The influence of rearing on behavior, brain monoamines and gene expression in three-spined sticklebacks

SND-ID: 2024-225. Version: 1. DOI: https://doi.org/10.5878/1txx-m695

Citation

Creator/Principal investigator(s)

Robin N Abbey-Lee - Linköping University, Institutionen för fysik, kemi och biologi

Emily J Uhrig - Stockholm University, Department of Zoology

Josefina Zidar - Linköping University, Institutionen för fysik, kemi och biologi

Anna Favati - Stockholm University, Department of Zoology

Johan Almberg - Linköping University, Institutionen för fysik, kemi och biologi,

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Robin N Abbey-Lee - Linköping University, Institutionen för fysik, kemi och biologi

Emily J Uhrig - Stockholm University, Department of Zoology

Josefina Zidar - Linköping University, Institutionen för fysik, kemi och biologi

Anna Favati - Stockholm University, Department of Zoology

Johan Almberg - Linköping University, Institutionen för fysik, kemi och biologi,

Josefin Dahlblom - Uppsala University, Department of Neuroscience

Svante Winberg - Uppsala University, Department of Neuroscience

Hanne Løvlie - Linköpings University, Institutionen för fysik, kemi och biologi orcid

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Research principal

Linköping University rorId

Description

Data file for the study: The influence of rearing on behavior, brain monoamines, and gene expression in three-spined sticklebacks, RN Abbey-Lee, EJ Uhrig, J Zidar, A Favati, J Almberg, J Dahlblom, S Winberg, H Lovlie.

Corresponding Author: H Lovlie, hanne.lovlie@liu.se

File contents: All data used for the study- including treatment status, behaviour, qPCR gene expression, and HPLC-EC monoamine levels.
The causes of individual variation in behavior are often not well understood, and potential underlying mechanisms include both intrinsic and extrinsic factors, such as early environmental, physiological, and genetic differences.

In an exploratory laboratory study, we raised three-spined sticklebacks (Gasterosteus aculeatus) under 4 different environmental conditions (simulated predator environment, complex environment, variable social environment, and control). We investigated how these manipulations related to behavior, brain physiology and gene expression later in life, with focus on brain dopamine and serotonin levels, turnover rates, and gene expression.

The different rearing environmen

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Data file for the study: The influence of rearing on behavior, brain monoamines, and gene expression in three-spined sticklebacks, RN Abbey-Lee, EJ Uhrig, J Zidar, A Favati, J Almberg, J Dahlblom, S Winberg, H Lovlie.

Corresponding Author: H Lovlie, hanne.lovlie@liu.se

File contents: All data used for the study- including treatment status, behaviour, qPCR gene expression, and HPLC-EC monoamine levels.
The causes of individual variation in behavior are often not well understood, and potential underlying mechanisms include both intrinsic and extrinsic factors, such as early environmental, physiological, and genetic differences.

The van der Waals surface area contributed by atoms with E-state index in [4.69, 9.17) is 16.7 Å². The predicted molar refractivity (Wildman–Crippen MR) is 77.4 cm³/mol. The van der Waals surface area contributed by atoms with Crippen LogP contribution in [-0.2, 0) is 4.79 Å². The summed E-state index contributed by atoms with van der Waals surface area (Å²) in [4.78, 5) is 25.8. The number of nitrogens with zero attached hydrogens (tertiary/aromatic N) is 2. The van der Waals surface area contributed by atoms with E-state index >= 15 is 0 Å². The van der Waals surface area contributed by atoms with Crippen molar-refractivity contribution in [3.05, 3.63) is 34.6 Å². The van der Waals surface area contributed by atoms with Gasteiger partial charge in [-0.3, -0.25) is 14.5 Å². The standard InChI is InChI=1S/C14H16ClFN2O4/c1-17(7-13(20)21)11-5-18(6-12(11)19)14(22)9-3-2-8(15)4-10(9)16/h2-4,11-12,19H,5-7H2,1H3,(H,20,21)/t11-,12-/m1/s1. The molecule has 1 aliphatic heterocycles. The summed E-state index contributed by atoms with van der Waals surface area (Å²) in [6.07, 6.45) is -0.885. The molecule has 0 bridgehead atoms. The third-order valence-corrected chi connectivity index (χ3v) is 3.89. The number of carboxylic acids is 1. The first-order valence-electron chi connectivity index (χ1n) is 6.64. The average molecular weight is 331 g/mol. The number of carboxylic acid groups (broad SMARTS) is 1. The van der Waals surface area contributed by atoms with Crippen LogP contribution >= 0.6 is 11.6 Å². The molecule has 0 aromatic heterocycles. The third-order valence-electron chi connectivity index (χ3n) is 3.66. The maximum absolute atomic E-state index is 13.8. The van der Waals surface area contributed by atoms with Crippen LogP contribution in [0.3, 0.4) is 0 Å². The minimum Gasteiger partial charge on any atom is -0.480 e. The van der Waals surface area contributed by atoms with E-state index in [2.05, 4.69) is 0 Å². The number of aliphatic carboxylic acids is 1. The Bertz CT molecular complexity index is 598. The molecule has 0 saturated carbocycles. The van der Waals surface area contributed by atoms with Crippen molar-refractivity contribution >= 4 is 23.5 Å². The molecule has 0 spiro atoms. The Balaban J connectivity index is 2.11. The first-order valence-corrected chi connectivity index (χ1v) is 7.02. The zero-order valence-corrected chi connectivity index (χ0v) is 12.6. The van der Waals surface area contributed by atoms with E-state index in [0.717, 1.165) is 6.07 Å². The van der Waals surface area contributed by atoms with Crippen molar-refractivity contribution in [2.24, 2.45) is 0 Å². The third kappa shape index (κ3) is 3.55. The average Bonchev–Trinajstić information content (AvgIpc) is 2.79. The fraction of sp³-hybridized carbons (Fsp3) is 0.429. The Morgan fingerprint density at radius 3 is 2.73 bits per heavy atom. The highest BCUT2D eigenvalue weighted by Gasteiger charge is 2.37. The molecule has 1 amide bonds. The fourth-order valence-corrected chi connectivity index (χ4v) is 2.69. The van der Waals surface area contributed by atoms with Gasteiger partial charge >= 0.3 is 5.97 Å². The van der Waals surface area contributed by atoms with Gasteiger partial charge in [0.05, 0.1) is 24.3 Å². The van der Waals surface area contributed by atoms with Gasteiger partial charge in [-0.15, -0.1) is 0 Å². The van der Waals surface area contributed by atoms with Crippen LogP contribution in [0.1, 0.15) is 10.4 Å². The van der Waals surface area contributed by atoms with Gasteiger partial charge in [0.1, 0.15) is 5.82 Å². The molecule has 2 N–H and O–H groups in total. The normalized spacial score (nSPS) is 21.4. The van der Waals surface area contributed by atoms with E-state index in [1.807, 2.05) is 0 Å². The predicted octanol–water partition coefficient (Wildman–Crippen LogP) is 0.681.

In an exploratory laboratory study, we raised three-spined sticklebacks (Gasterosteus aculeatus) under 4 different environmental conditions (simulated predator environment, complex environment, variable social environment, and control). We investigated how these manipulations related to behavior, brain physiology and gene expression later in life, with focus on brain dopamine and serotonin levels, turnover rates, and gene expression.

The different rearing environments influenced behavior and gene expression, but did not alter monoamine levels or metabolites. Specifically, compared to control fish, fish exposed to a simulated predator environment tended to be less aggressive, more exploratory, and more neophobic; and fish raised in both complex and variable social environments tended to be less neophobic. Exposure to a simulated predator environment tended to lower expression of dopamine receptor DRD4A, a complex environment increased expression of dopamine receptor DRD1B, while a variable social environment tended to increase serotonin receptor 5-HTR2B and increased serotonin transporter SLC6A4A expression. Despite both behavior and gene expression varying with early environment, there was no evidence that gene expression mediated the relationship between early environment and behavior.

Our results confirm that environmental conditions early in life can affect phenotypic variation. However, the mechanistic pathway of the monoaminergic systems translating early environmental variation into observed behavioral responses was not detected. Show less..

Data contains personal data

No

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Topic and keywords

Research area

Biological sciences (Standard för svensk indelning av forskningsämnen 2011)

Publications

Abbey-Lee, R. N., Uhrig, E., Zidar, J., Favati, A., Almberg, J., Dahlbom, J., Winberg, S., & Løvlie, H. (n.d.). The Influence of Rearing on Behavior, Brain Monoamines, and Gene Expression in Three-Spined Sticklebacks. In Brain, behavior, and evolution (Vol. 91, Issue 4, pp. 201–213). https://doi.org/10.1159/000489942
URN: urn:nbn:se:su:diva-161239
DOI: https://doi.org/10.1159/000489942
SwePub: oai:DiVA.org:su-161239

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Published: 2024-06-26